LMS emergency response to COVID-19: Helen Ray-Jones

 24 July 2020   COVID-19

We are extremely proud of all our colleagues who are contributing to the COVID-19 emergency response. We want to celebrate them by highlighting their contributions over the next few weeks in this mini-series of ‘LMS Emergency Response to COVID-19’. Today we want to introduce you to one of our post-docs; Helen Ray-Jones, who along with the Functional Gene Control group is collaborating on some COVID-19  research.

What is the COVID-related work you are involved with?

We are collaborating with Professor Ivan Marazzi (Mount Sinai, New York), who is leading on a study investigating the cellular response to SARS-CoV-2. Ivan Marazzi contacted us through a mutual collaborator who knows about our lab’s expertise in this field. We are helping by using our expertise in enhancer profiling to decipher how the genes associated with severe inflammation are turned on in SARS-CoV-2-infected cells. This is important because understanding the biological processes behind COVID-19 will allow us to find new ways to tackle the virus.

How do you envision that this might help in the fight against COVID-19?

Our work complements the clinical aspect of COVID-19 research by providing a biological basis for some of the viral responses seen in patients. As a group we are very pleased to be able to apply our specialist expertise to help with the current crisis. We anticipate that the findings will contribute towards newly developing strategies for combating the virus and potentially preventing a severe inflammatory response in patients.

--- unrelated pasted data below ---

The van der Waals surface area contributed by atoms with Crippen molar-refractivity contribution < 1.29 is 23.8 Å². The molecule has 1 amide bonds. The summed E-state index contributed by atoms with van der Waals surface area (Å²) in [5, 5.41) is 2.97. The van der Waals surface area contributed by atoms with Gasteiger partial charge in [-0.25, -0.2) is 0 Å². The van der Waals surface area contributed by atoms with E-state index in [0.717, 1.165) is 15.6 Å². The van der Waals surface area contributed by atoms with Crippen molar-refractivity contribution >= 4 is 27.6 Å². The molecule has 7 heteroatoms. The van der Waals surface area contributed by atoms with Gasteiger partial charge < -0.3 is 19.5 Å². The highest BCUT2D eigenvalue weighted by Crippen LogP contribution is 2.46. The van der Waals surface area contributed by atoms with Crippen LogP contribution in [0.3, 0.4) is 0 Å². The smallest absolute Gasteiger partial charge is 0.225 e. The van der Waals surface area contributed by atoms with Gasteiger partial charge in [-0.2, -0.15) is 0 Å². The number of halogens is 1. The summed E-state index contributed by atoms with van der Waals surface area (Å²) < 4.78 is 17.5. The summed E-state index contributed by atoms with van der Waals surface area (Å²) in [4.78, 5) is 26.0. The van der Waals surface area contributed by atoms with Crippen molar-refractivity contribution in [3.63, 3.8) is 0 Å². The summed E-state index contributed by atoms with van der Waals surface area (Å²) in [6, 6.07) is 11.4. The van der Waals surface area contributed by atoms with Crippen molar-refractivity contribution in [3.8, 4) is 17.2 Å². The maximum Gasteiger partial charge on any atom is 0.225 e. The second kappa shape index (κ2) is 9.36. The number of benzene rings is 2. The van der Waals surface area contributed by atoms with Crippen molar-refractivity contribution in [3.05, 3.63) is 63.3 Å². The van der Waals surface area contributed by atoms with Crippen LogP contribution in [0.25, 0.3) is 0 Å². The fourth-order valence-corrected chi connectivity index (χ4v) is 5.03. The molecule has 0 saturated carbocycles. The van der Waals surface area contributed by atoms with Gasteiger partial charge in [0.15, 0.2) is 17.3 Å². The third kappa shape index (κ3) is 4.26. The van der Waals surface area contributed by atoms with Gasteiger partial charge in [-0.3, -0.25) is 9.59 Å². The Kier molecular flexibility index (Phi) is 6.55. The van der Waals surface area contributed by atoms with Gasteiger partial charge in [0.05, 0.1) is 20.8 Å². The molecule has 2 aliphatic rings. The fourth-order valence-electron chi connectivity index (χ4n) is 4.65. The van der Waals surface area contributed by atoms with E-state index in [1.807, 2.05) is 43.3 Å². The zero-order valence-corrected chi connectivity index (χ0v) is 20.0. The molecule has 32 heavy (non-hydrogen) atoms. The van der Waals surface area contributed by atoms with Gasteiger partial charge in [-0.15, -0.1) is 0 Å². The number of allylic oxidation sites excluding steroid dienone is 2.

What is your work at the LMS about?

My research within the Functional Gene Control group at the LMS helps us to understand non-coding regions of the human genome known as enhancers. Enhancers have a critical function in gene regulation by “switching on” their target gene. Interestingly, enhancers are often located very far away from their target genes in the genome, which makes their mechanism difficult to decipher. As a group, we use various molecular biology techniques to profile enhancers and unravel their complexity in human cells.